Shortly before Monday night’s County Council meeting, an Anne Arundel County professional firefighter made a pitch for a bill that would be heard later that evening.
Only about a quarter of the county’s firefighters and paramedics live in Anne Arundel, Brian Holtslander told a crowd of several dozen people gathered at a rally in support of the bill, called the Essential Worker Housing Access Act of 2023. A scattered workforce not only makes emergencies more difficult to respond to, Holtslander said, but also erodes the fabric of the first responder community, which historically has been close-knit.
Holtslander said he and his colleagues have been priced out of the suburban county they serve. “Our neighborhoods are good for our firefighters,” he said. “And we know that our neighbors and our firefighters can be good for our neighborhoods.”
He was one of several “essential workers” who spoke on Monday night in favor of the housing access bill, which inspired testimony from county public library staffers, local and state government employees, students and former educators. At its crux, the bill would require new development projects that exceed a certain size to reserve a portion of their units for people earning below the Baltimore-area median income. It would also allow developers creating smaller-scale projects to pay a fee in lieu of the moderately priced unit requirement.
In exchange, the county would waive certain one-time fees and cut water and sewer connection bills in half. It also would provide for a modest “density bonus,” allowing for slightly more units per acre than what the zoning code typically allows.
The bill, spearheaded by County Executive Steuart Pittman, would add to a suite of housing proposals already successfully shepherded through by the Democrat’s administration. They include a fair housing bill that restricts housing discrimination based on income source; the creation of an affordable housing trust fund; and a permanent funding stream for that fund.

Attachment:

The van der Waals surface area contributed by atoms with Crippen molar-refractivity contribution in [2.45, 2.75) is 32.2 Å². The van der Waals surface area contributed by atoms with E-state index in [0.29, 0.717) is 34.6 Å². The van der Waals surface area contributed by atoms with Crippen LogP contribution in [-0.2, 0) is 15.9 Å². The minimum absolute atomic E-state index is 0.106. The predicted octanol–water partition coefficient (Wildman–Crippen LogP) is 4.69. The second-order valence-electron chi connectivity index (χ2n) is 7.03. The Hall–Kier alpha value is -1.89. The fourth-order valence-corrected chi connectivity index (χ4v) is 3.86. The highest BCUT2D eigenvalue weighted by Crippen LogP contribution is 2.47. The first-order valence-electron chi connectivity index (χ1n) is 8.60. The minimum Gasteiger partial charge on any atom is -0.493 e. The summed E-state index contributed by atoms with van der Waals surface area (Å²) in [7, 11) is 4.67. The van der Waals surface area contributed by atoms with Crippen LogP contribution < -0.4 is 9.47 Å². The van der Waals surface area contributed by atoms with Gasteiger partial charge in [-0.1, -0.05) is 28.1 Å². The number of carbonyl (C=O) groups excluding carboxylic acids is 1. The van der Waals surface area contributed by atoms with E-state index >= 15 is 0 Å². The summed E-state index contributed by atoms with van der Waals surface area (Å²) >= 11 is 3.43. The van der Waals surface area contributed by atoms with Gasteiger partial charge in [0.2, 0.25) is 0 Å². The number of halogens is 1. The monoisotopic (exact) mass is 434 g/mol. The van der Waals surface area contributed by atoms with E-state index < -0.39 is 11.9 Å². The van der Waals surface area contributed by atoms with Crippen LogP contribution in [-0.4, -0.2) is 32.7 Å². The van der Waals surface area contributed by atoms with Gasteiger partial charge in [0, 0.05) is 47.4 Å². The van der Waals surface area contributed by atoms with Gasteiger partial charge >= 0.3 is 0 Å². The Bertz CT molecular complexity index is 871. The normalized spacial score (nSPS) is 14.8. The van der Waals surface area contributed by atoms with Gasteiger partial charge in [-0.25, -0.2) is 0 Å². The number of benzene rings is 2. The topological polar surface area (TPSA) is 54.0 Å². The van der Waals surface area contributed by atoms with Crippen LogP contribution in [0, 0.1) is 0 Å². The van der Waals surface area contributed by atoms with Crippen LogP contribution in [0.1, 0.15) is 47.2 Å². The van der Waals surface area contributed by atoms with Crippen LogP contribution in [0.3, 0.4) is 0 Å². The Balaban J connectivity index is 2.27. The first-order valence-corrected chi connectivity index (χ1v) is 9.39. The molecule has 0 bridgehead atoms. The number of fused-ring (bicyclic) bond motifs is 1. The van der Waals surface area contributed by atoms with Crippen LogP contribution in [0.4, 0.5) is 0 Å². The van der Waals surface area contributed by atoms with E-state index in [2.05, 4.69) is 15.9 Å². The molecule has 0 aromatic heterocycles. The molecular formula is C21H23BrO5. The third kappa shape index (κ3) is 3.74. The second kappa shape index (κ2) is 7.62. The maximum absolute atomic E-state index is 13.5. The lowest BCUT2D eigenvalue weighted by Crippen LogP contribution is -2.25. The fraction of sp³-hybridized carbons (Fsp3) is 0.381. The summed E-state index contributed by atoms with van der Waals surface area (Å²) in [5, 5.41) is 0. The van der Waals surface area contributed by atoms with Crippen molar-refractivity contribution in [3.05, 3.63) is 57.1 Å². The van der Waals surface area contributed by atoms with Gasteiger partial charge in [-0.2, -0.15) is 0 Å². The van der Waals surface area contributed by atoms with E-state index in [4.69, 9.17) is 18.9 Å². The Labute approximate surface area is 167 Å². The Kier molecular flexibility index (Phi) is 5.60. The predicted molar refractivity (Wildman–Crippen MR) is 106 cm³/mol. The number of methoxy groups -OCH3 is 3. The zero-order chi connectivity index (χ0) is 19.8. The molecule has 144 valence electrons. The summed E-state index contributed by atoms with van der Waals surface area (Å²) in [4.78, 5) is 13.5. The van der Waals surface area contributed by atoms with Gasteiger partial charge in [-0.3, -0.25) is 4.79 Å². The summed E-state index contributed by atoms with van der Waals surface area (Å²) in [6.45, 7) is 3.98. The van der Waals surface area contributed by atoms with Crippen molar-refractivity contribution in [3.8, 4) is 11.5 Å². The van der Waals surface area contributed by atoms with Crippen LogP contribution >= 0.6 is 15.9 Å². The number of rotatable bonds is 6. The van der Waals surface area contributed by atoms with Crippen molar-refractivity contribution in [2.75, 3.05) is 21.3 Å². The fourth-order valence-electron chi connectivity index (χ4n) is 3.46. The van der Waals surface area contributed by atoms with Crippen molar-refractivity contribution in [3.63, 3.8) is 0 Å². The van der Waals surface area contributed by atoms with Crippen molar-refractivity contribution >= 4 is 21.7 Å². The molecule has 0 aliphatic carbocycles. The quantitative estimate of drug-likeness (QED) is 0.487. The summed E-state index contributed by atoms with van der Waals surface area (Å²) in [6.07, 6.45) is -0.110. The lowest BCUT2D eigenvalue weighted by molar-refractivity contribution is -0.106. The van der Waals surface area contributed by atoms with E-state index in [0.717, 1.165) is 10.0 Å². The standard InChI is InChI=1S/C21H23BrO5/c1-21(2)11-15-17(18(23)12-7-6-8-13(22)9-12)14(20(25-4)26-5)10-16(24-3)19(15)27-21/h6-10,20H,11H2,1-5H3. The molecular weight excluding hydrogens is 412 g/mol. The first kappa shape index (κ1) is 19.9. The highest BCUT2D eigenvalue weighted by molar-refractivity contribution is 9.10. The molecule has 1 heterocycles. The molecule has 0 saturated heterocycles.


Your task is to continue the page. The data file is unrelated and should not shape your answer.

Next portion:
Earlier in the day, Pittman received a leadership award from the Maryland Affordable Housing Coalition at its annual meeting. In a pre-recorded acceptance speech, he said Anne Arundel County had long garnered a reputation for “failing to deliver” for its low-income earners and families.
“We have a lot more work to do to make it easier to build housing and build particularly affordable housing in our county,” he said. But measures like the essential worker bill, he added, would help chip away at some of the damage done.
The bill comes as county governments race to propose solutions to the state’s housing affordability challenges, as workers find their salaries are not keeping pace with rising rents and home costs. Across Maryland, county and municipal governments are seeking zoning code changes, rent control and more resources to encourage developers to build in their jurisdictions. Maryland Department of Housing and Community Development Secretary Jacob R. Day called the state’s housing supply shortage a “crisis” earlier Monday.